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Burkina Faso: Burkina faso Health Profile


In 1993, the government of Burkina Faso took on the project of improving the quality of health services by upgrading facilities and skills, achieving control of endemic parasitic diseases, and strengthening sector institutions. Total health care expenditures as of 1999 were an estimated 4.1% of GDP.

As of 1999, it was estimated that there were fewer than 0.05 physicians and 1.4 hospital beds per 1,000 people. The hospital at Ouagadougou is one of the majority modern in Africa. Medical centers at Bobo-Dioulasso carry on research on insect-borne diseases. Mobile medical units attempt to control leprosy, sleeping sickness, yellow fever, and other contagious diseases. There were 2,824 new cases of measles in 1994.

One of Burkina Faso's most critical health problems is onchocerciasis (river blindness), which touches 84% of the total land area and causes a lot of thousands of people to desert settlements infected by the fly vector. A control program has had some success. About two-thirds of Burkina Faso residents have access to safe water. In early 1997, a meningitis epidemic in West Africa spread to Burkina Faso, resulting in 724 deaths out of 5,571 cases.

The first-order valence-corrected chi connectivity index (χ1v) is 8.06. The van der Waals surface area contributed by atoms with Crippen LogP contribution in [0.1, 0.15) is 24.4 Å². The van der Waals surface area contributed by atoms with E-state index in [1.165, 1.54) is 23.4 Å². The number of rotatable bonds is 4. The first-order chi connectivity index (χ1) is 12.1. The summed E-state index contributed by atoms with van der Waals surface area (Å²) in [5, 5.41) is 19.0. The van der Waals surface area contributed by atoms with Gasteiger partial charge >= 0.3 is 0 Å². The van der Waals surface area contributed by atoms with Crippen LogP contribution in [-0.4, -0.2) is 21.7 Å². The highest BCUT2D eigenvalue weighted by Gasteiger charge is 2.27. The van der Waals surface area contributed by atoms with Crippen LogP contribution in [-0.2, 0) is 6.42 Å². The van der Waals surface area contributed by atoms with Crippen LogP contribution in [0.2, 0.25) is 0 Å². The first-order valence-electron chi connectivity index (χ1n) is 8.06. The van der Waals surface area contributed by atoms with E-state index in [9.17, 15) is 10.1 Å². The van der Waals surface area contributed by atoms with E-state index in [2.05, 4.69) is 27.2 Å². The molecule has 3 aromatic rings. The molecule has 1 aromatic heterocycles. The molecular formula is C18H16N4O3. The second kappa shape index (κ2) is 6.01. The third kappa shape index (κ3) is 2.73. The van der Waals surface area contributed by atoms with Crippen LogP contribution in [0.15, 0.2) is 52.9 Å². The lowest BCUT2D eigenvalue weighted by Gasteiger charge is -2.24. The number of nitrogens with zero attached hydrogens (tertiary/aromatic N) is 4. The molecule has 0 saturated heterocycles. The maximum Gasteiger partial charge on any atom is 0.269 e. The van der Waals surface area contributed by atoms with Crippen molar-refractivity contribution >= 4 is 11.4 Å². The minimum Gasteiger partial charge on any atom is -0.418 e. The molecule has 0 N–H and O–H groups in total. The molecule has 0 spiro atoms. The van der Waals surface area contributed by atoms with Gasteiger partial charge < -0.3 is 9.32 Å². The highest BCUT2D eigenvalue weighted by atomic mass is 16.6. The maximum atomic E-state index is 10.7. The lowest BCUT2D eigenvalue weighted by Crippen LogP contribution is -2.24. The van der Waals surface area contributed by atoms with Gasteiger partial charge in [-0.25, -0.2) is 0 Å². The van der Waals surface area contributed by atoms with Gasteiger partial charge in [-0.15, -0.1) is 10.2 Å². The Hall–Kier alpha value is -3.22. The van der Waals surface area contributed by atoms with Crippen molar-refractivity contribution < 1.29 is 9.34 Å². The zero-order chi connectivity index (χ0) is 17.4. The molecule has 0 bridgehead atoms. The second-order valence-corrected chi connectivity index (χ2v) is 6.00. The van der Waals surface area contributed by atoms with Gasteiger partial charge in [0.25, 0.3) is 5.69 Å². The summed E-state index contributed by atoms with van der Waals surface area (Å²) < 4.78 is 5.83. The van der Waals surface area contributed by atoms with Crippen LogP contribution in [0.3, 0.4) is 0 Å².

The infant mortality rate in 2000 was 104 per 1,000 live births. The crude birth rate was 44.34 in 1999. The incidence of low-birth weight babies was 21% in 1993–96. As of 2000, only 12% of married women (ages 15 to 49) used contraception. As of 1999, Burkina Faso immunized children up to one year old as follows: diphtheria, pertussis, and tetanus, 42% and measles, 53%.

In 1999, there were 319 cases of tuberculosis per 100,000 people. Average life expectancy in 2000 was estimated at 44 years and the death rate was 17.1 per 1,000. At the end of 2001, the number of people living with HIV/AIDS was estimated at 440,000 (inclunding 6.5% of the adult people) and deaths from AIDS that year were estimated at 44,000. HIV prevalence in 1999 was 6.44 per 100 adults.

In Burkina Faso, 70% of all women undergo female genital mutation. In 1994, 3.5 million women and girls were affected. Currently, no laws restrict this procedure.